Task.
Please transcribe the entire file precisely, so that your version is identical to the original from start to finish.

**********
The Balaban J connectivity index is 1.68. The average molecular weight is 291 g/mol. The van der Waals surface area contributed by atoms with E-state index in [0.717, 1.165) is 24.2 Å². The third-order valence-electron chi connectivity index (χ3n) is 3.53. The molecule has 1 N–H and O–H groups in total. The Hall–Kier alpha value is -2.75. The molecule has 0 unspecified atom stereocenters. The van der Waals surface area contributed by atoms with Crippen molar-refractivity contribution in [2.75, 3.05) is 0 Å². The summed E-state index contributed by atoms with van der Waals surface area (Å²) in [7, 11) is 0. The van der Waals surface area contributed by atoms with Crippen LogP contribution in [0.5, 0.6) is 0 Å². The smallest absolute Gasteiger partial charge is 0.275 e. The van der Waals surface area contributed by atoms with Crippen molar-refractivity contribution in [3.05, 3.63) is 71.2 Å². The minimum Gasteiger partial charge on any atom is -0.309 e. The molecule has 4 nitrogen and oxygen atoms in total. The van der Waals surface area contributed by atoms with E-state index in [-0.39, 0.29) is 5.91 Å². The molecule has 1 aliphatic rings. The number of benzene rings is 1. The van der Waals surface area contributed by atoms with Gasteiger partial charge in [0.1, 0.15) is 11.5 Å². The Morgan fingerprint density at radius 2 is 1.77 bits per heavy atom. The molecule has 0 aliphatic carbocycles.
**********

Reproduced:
The Balaban J connectivity index is 1.68. The average molecular weight is 291 g/mol. The van der Waals surface area contributed by atoms with E-state index in [0.717, 1.165) is 24.2 Å². The third-order valence-electron chi connectivity index (χ3n) is 3.53. The molecule has 1 N–H and O–H groups in total. The Hall–Kier alpha value is -2.75. The molecule has 0 unspecified atom stereocenters. The van der Waals surface area contributed by atoms with Crippen molar-refractivity contribution in [2.75, 3.05) is 0 Å². The summed E-state index contributed by atoms with van der Waals surface area (Å²) in [7, 11) is 0. The van der Waals surface area contributed by atoms with Crippen LogP contribution in [0.5, 0.6) is 0 Å². The smallest absolute Gasteiger partial charge is 0.275 e. The van der Waals surface area contributed by atoms with Crippen molar-refractivity contribution in [3.05, 3.63) is 71.2 Å². The minimum Gasteiger partial charge on any atom is -0.309 e. The molecule has 4 nitrogen and oxygen atoms in total. The van der Waals surface area contributed by atoms with E-state index in [-0.39, 0.29) is 5.91 Å². The molecule has 1 aliphatic rings. The number of benzene rings is 1. The van der Waals surface area contributed by atoms with Gasteiger partial charge in [0.1, 0.15) is 11.5 Å². The Morgan fingerprint density at radius 2 is 1.77 bits per heavy atom. The molecule has 0 aliphatic carbocycles.